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Enterprise Java Performance
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Amazon.com Amazon.com Review (ISBN 0130172960, Paperback)Any software developer knows Murphy's Law all too well: if anything can go wrong, it will. When it comes to today's enterprise-level, multitiered applications written in Java, there's a lot more that can go wrong in regard to performance. Written by two experts in enterprise Java (both veterans of IBM's SanFrancisco Java class frameworks), Enterprise Java Performance examines performance from beyond a single workstation. Filled with useful insights for designing Java applications on multiple servers, this book offers a timely and very useful guide suitable for any intermediate to advanced Java programmer.
While there are a number of titles on Java performance, this one stands out because of its enterprise-level perspective. Of course, you'll find some hints for writing better Java code at the micro level (which the authors call "low-hanging fruit") with instructions for optimizing string and loop performance. But this is just the beginning.
The heart of the book is its thorough discussion of performance and design issues for using remote objects, which allow distributed applications to do their work on multiple servers. The authors delve first into the issues of object design, including the correct granularity of objects. (Having a lot of small objects can cause too many round trips on the servers, but big ones can be clumsy for programmers.) Examples drawn from the authors' experience designing IBM's SanFrancisco application framework (a robust set of classes designed to automate entire businesses, like inventory and manufacturing) lend more credence to the discussion. The performance issues surrounding the crossvendor Enterprise JavaBean (EJB) standard are also examined.
Besides describing performance issues in enterprise applications, the book also gives you a number of tools to measure performance in your own code, including custom classes for performance monitoring, as well as the authors' enterprise-level benchmark--Business Object Benchmark (BOB). (They also survey existing Java benchmarks.) Later chapters include a succinct taxonomy of application styles for Java, like Web-based clients or applications that wrap legacy systems; performance hints are offered for each. There is also an excellent guide to running CORBA on Java and plenty of hints for optimizing servers, including memory configuration. A final chapter glances at performance issues with clustered servers.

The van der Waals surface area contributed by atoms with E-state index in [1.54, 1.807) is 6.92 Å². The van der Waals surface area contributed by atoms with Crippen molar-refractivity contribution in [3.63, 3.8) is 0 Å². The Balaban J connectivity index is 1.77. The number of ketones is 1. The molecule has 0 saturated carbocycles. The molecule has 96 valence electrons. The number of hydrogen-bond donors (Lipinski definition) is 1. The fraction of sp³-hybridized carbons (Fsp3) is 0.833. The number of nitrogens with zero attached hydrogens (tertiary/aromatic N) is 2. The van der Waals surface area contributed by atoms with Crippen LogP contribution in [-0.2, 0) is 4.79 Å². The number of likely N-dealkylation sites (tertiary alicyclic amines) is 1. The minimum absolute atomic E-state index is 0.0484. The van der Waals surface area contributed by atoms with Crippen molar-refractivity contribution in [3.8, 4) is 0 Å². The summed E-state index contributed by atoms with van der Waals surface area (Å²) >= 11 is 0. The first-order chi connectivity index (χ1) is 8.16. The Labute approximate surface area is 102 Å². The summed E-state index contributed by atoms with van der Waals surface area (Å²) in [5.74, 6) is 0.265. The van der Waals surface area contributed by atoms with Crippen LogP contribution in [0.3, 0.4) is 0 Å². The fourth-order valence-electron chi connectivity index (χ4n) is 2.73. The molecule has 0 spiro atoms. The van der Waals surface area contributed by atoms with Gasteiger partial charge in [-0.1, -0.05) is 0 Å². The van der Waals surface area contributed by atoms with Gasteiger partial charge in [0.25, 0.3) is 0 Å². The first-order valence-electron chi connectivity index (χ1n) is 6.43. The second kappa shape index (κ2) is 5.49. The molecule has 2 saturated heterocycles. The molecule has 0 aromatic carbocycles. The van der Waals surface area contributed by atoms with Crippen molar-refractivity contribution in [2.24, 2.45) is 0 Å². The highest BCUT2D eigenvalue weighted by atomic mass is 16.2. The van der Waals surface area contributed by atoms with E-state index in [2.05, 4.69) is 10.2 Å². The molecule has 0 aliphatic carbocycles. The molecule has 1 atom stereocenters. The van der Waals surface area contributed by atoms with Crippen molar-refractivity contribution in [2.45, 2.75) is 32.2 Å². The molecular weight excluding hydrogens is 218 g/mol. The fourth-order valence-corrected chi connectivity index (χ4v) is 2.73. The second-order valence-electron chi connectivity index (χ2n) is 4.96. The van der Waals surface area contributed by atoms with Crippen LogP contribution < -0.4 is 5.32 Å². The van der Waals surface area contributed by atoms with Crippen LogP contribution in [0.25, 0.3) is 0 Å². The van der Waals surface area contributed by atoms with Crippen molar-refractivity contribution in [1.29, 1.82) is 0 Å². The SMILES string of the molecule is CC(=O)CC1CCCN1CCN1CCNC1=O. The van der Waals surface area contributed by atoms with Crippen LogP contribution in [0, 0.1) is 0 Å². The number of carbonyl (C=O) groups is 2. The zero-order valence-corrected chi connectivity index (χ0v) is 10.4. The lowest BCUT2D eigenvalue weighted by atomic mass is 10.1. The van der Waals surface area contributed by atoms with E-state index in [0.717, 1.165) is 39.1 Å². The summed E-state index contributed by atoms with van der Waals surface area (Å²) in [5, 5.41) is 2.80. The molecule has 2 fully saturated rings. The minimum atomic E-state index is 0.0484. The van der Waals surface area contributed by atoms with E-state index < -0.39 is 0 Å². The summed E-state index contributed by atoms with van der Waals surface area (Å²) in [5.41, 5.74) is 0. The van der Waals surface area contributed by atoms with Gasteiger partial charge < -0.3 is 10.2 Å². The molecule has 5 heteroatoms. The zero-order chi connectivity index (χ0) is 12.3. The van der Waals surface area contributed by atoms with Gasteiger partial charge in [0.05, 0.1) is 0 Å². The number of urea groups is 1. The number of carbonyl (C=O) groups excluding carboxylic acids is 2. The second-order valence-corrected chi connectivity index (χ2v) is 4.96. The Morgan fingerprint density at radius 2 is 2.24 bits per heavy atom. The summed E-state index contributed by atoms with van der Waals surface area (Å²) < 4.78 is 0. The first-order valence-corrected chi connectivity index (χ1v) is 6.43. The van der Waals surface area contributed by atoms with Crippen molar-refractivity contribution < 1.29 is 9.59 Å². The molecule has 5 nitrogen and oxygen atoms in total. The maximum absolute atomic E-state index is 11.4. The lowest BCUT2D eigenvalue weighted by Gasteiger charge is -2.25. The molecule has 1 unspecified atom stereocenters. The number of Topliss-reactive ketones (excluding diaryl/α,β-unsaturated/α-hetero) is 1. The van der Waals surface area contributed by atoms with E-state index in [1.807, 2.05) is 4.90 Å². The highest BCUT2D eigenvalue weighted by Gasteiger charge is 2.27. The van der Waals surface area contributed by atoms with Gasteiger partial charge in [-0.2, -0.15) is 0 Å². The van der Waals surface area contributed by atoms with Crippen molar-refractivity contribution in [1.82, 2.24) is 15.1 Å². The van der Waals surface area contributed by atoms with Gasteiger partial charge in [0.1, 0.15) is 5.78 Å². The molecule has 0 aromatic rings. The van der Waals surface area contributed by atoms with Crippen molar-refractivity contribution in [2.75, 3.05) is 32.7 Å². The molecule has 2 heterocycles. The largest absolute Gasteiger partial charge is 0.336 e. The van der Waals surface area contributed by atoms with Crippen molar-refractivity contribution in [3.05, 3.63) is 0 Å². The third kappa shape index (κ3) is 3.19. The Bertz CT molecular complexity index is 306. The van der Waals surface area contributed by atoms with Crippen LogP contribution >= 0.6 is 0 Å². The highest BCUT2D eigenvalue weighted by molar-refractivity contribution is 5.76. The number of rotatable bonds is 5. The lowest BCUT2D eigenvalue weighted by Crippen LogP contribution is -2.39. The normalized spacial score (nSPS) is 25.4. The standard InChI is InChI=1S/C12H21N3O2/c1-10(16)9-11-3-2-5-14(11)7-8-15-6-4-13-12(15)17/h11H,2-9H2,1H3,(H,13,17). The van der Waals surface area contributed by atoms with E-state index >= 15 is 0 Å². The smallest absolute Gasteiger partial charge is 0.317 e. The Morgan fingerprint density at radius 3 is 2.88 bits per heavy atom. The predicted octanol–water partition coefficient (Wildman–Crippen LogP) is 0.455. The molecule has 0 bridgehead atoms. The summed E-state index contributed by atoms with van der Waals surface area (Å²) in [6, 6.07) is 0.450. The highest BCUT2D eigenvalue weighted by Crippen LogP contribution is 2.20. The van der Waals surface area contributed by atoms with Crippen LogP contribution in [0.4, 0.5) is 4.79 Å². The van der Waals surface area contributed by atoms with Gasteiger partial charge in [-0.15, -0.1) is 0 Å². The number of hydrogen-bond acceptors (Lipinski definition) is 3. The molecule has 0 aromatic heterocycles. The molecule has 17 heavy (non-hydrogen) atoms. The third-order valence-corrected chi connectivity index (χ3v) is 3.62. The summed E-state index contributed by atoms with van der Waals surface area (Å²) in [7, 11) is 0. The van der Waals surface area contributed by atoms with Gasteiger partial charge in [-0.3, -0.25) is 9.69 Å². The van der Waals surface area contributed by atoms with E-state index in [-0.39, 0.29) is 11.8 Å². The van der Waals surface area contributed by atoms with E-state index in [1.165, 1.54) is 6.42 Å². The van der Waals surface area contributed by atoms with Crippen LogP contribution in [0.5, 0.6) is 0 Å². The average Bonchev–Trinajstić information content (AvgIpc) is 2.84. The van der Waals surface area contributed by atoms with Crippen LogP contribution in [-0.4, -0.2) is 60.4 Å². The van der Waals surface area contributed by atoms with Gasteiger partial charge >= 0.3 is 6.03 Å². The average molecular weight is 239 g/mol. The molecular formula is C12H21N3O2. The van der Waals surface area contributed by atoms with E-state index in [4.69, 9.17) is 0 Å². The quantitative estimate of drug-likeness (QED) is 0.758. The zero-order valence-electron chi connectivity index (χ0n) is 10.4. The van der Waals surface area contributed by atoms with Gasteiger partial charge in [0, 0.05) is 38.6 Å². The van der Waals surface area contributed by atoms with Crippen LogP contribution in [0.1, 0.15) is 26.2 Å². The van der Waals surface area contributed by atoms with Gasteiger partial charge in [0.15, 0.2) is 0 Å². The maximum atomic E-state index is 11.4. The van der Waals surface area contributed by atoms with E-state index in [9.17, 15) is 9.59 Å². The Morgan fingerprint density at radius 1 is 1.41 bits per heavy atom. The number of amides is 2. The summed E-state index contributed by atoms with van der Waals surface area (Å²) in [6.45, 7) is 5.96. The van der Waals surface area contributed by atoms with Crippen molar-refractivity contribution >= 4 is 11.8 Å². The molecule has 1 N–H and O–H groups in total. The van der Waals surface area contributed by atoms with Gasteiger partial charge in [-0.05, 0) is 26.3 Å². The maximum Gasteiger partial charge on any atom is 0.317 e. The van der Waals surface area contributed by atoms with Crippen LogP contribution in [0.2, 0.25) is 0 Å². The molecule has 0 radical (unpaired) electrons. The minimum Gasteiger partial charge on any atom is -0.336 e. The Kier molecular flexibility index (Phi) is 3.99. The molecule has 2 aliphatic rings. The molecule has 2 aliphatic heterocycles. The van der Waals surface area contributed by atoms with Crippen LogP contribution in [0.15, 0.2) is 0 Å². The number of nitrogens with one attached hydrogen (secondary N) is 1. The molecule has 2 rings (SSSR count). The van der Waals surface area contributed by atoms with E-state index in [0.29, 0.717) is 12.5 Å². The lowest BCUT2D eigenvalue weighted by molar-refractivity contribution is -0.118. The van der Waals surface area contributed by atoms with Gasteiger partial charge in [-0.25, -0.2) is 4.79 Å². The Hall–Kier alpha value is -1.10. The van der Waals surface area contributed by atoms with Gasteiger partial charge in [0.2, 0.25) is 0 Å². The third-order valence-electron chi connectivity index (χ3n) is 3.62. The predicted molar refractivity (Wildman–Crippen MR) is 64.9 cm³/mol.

In all, Enterprise Java Performance offers a valuable perspective on issues that all Java developers will likely face when creating distributed applications. This book will help you avoid many of the gotchas in deploying Java code on the enterprise, and it gives you the tools and techniques you'll need to write faster applications, even for very large systems. --Richard Dragan
Topics covered: Performance and optimization primer The performance life cycle Types of performance problems ("low-hanging fruit," application model problems, "physics") The Sun Java profiler and third-party tools A custom performance monitor class Using the Windows NT Performance Monitor Hints for writing faster Java code Using the String and StringBuffer classes correctly Loop optimizations Hints for synchronization and garbage collection Local vs. remote application partitioning Remote Method Invocation (RMI) Object granularity and object affinity Enterprise JavaBeans The IBM SanFrancisco application frameworks Performance issues for remote objects Performance bottlenecks (synchronization, avoiding deadlocks, distributed garbage collection) Survey of third-party benchmarks Custom distributed business object benchmark (BOB) Performance issues with the SanFrancisco architecture for objects Performance issues with Enterprise JavaBeans (EJBs) Types of EJBs Tutorial for Java and CORBA Performance issues for Jini Overview of today's Java application architectures (Web Out, Web In, Application Glue, Database Up, Application Wrapper, and Objects Down) and performance issues with each Hints for tuning EJB and SanFrancisco application servers (including memory, system, and disk configuration) Performance issues for clustered and "large-scale" systems
(retrieved from Amazon Thu, 12 Mar 2015 18:02:15 -0400)
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